Hundreds protest in Garmen against illegal construction, Roma
Hundreds of residents of Garmen municipality, joined by bikers and politicians from elsewhere in the country, held a protest on June 2 against what they allege is illegal construction in the Roma neighbourhood of Kremikovtsi.
The protesters intended to march to the Roma area, where 10 days earlier, there was a violent incident involving Bulgarians and Roma, leading to several injuries and arrests.
Garmen has been in the headlines in the days since the incident, with several describing the fight as having been rooted in ethnic tensions, although Interior Minister Roumyana Buchvarova has described as having been a matter of petty crime.
About 50 motorcyclists from around Bulgaria arrived in Garmen, flying Bulgarian flags to support the protest against what media reports said were described by residents as a “gypsy crime spree”.
Atanas Stoyanov, leader of the nationalist VMRO party in the southern town of Sandanski, was quoted by local media as saying that he was attending the June 2 protest to “express my position as a citizen against gypsification”.
“I attended the protest on Saturday. I am here today, too, to express my support to the residents of Garmen against the illegal constructions and against the absolute gypsification not only in Garmen municipality but also in the entire country. The gypsy minority is not a minority at all, it is a serious gypsy ethnic group, a compact mass, which does not observe the laws of Bulgaria,” Stoyanov said, quoted by website Focus.
Since authorities – on the orders of national government – began checking the legality of buildings in the Roma area, some have been voluntarily demolished by the people living in them, according to media reports this past weekend.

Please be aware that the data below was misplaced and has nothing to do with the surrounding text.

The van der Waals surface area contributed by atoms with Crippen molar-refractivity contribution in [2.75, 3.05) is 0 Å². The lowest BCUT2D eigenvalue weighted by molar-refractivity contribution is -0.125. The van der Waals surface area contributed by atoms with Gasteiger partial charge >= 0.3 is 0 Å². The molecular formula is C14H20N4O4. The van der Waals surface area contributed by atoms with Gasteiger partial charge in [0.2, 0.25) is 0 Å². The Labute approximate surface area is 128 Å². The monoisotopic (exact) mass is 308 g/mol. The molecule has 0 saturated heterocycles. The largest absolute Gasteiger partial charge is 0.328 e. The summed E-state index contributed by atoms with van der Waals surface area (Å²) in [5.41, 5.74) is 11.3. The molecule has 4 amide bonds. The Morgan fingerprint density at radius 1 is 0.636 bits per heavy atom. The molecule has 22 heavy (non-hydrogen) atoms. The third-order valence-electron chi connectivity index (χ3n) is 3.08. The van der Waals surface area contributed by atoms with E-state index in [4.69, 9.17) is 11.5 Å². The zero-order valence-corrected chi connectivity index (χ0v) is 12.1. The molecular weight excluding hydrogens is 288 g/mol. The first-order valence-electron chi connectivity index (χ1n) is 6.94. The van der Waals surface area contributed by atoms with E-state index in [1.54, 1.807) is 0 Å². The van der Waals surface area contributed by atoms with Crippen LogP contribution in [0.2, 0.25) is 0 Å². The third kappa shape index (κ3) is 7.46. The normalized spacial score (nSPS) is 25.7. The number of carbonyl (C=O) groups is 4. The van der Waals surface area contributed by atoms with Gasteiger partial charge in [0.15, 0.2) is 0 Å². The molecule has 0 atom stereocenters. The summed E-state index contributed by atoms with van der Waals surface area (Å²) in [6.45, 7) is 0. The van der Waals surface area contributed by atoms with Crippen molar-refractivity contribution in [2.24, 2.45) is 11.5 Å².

Reports on June 2 said that morning, there were only elderly, women and children in the Roma neighbourhood, with several people from the community having gone to hide in the nearby forest.
In spite of reports that footfall fan club members from Sofia, Plovdiv, Stara Zagora and Blagoevgrad had arrived, police said that this was not true.
In Bulgaria, anti-Roma and anti-immigrant protests, as well as other far-right causes, tend to involve the participation of members of football fan clubs.
The head of the regional directorate of the Interior Ministry, Hristo Rasolkov, told public radio that the police presence had not been stepped up, but “we are prepared for any situation”.
“It all depends on how people behave the protest. We are not restricting the movement of any structures or fan clubs of football teams. Everyone has the right to participate in peaceful protest.
“Let’s not forget what date it is today. Let’s give deserved tribute to our great revolutionary,” Rasolkov said, referring to the Bulgarian tradition of using June 2 to honour Hristo Botev, a poet who died in the struggle against Ottoman rule in the 19th century.
Darik Radio said that there were five checkpoints on the road from Bansko to Gotse Delchev, where uniformed police were stopping people travelling to protest in Garmen.
One of the rally’s organisers, Ivan Bairaktarov, said, “We expected a lot more people from across the country to come and support us in the fight against the illegal buildings of Roma migrants in Kremikovtsi. The police are deliberately checking people for anything – for fire extinguishers, first aid kits for cars, whatever, only to delay them. We have no information at this time whether anyone has been detained,” he said.
The protest would be peaceful, Bairaktarov said, rejecting reports that the protesters wanted to tear down the Roma housing themselves.
He said that the protesters were not satisfied with the actions of the state and were considering a date for a “national protest” in front of the National Assembly in Sofia.